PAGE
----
|Title:||Voicing contrast: licensed by prosody or licensed by cue?|
|Comment:||Paper delivered at 13th Manchester Phonology Meeting, May 2005|
|Abstract:||In recent phonological work two approaches to neutralization have been developed, labelled licensing by prosody and licensing by cue (Steriade 1997). The licensing-by-prosody approach is developed by Beckman (1998) and Lombardi (1999, 2001). The central element is the universal difference between onsets and codas when it comes to realizing consonantal contrasts. Contrasts that may be realized in onsets may be neutralized in codas.
The licensing by-cue-approach is developed by Steriade (1997, 1999). This approach bases constraints licensing specific features not just on hierarchies derived from cross-linguistic typologies, but more specifically on differences in perceptual cues to be found in different phonetic contexts.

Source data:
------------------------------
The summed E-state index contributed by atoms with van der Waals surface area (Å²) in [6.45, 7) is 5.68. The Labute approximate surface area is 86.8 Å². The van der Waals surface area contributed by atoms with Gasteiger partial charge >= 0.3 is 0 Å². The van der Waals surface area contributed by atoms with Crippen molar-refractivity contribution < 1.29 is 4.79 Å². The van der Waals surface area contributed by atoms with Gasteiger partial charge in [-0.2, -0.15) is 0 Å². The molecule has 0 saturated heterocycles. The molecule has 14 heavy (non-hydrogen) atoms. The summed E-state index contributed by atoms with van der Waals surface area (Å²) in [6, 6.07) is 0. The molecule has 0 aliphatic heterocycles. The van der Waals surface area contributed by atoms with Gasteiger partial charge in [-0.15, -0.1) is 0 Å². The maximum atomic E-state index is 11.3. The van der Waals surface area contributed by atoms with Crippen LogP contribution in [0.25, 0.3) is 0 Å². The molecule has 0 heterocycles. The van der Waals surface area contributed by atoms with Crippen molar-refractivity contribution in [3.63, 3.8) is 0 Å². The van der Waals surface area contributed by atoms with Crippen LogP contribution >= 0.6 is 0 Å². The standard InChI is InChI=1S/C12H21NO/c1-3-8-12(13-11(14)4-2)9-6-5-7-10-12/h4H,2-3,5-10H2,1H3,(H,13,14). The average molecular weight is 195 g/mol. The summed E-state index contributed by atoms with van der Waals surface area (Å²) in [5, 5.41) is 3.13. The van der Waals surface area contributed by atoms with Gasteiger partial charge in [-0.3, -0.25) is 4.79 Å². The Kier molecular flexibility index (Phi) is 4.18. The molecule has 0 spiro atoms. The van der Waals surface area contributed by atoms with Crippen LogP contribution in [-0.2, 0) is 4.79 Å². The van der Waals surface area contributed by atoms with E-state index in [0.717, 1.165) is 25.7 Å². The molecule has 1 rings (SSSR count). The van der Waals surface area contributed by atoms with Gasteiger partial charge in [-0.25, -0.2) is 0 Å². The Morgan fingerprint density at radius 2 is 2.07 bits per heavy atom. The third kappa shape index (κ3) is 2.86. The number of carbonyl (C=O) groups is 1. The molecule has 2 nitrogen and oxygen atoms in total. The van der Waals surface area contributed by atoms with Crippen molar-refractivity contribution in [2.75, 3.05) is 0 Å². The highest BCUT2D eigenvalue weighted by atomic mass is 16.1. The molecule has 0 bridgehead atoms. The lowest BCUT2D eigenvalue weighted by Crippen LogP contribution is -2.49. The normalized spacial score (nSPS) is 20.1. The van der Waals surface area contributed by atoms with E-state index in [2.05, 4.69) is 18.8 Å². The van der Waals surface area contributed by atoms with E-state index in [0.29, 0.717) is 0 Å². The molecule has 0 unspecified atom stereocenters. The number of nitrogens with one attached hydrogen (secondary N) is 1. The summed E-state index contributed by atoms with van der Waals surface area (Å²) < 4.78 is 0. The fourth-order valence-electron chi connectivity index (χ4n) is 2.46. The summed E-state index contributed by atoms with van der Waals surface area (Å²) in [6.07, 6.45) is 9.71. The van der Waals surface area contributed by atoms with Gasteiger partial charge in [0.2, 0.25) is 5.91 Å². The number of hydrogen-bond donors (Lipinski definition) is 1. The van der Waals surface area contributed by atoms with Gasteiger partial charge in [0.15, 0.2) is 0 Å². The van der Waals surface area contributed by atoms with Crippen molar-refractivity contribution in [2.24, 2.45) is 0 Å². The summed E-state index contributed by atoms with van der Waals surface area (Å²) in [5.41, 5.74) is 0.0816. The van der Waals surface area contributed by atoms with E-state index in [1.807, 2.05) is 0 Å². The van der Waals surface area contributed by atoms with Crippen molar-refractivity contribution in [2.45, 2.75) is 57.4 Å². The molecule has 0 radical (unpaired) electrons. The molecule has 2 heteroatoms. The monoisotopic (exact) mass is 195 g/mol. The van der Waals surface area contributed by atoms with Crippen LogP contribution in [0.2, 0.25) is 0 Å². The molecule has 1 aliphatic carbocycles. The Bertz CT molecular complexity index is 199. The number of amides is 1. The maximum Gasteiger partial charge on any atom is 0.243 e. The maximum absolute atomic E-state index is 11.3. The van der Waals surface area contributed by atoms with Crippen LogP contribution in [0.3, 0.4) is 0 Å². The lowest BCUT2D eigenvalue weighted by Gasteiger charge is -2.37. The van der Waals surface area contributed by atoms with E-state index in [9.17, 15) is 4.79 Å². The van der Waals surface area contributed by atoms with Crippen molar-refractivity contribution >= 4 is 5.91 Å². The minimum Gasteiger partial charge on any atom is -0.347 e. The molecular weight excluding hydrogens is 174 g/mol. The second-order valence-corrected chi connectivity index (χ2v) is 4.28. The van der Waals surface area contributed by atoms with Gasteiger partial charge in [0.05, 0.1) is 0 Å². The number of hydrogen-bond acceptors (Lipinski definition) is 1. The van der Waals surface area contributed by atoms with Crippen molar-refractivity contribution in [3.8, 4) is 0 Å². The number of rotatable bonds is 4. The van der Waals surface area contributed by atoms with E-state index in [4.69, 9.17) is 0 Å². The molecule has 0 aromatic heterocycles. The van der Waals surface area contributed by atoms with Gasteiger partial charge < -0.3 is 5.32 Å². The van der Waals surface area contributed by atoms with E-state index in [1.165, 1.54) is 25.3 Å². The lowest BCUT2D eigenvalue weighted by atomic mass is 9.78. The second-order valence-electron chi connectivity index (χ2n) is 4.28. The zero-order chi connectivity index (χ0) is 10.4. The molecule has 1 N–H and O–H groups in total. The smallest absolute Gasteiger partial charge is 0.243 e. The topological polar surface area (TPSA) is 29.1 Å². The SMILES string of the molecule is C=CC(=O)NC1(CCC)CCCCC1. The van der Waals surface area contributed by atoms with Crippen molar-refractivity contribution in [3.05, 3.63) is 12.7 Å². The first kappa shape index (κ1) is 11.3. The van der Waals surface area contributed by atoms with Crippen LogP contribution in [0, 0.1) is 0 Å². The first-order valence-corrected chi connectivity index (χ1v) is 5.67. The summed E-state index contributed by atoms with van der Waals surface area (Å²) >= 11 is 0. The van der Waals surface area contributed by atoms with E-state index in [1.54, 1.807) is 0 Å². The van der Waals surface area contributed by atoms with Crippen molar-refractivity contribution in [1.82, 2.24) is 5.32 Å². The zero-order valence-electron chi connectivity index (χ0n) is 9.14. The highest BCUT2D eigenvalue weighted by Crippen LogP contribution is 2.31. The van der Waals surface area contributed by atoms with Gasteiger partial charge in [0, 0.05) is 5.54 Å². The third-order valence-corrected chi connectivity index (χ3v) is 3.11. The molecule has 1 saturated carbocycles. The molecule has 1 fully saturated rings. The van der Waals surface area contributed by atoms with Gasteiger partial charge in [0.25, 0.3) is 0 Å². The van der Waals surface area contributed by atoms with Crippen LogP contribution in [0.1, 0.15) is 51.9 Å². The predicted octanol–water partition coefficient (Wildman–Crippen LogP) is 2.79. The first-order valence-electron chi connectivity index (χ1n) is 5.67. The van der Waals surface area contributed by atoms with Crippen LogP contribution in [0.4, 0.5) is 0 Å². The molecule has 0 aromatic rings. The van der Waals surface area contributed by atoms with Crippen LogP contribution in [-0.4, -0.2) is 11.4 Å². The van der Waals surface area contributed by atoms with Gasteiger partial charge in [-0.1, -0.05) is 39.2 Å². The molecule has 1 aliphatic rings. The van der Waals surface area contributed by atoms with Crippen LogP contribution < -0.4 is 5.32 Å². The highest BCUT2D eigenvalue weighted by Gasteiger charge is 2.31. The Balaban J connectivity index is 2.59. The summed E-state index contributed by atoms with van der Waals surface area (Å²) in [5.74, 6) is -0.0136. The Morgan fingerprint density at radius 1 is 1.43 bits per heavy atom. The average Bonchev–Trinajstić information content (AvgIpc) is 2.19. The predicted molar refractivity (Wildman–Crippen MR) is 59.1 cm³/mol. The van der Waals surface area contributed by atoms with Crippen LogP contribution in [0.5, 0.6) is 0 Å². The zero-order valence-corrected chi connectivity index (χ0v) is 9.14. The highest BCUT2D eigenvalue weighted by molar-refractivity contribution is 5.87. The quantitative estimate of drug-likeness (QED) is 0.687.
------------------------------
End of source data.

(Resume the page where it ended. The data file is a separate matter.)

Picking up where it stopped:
The licensing-by-cue approach is attractive since it seeks to explain the differential distribution of phonetic properties such as voicing directly in terms of the articulatory and perceptual characteristics of different phonetic environments. Licensing by prosody appeals rather to elements of prosodic organization --specifically, syllable structure-- which is held to be psychologically real, but only indirectly manifest in the stream of speech. Steriade asks (1997: 50) 'what would count as genuine evidence for syllable-final devoicing?' She goes on: 'The simple answer is: any system that allows us to compare voicing maintenance in onset O[bstruent]R [=sonorant] sequences with voicing neutralization in heterosyllabic O.R. Thus the hypothetical language ... distinguishes voiced obstruents in the OR sequences functioning as onsets, but neutralizes voicing in every other obstruent-C sequence, including in heterosyllabic O[.]R.'
I show that Catalan is a language that provides such evidence, as Steriade suspected. The conclusion is that the theoretical option of licensing by prosody, in the case of voicing contrasts, must be retained.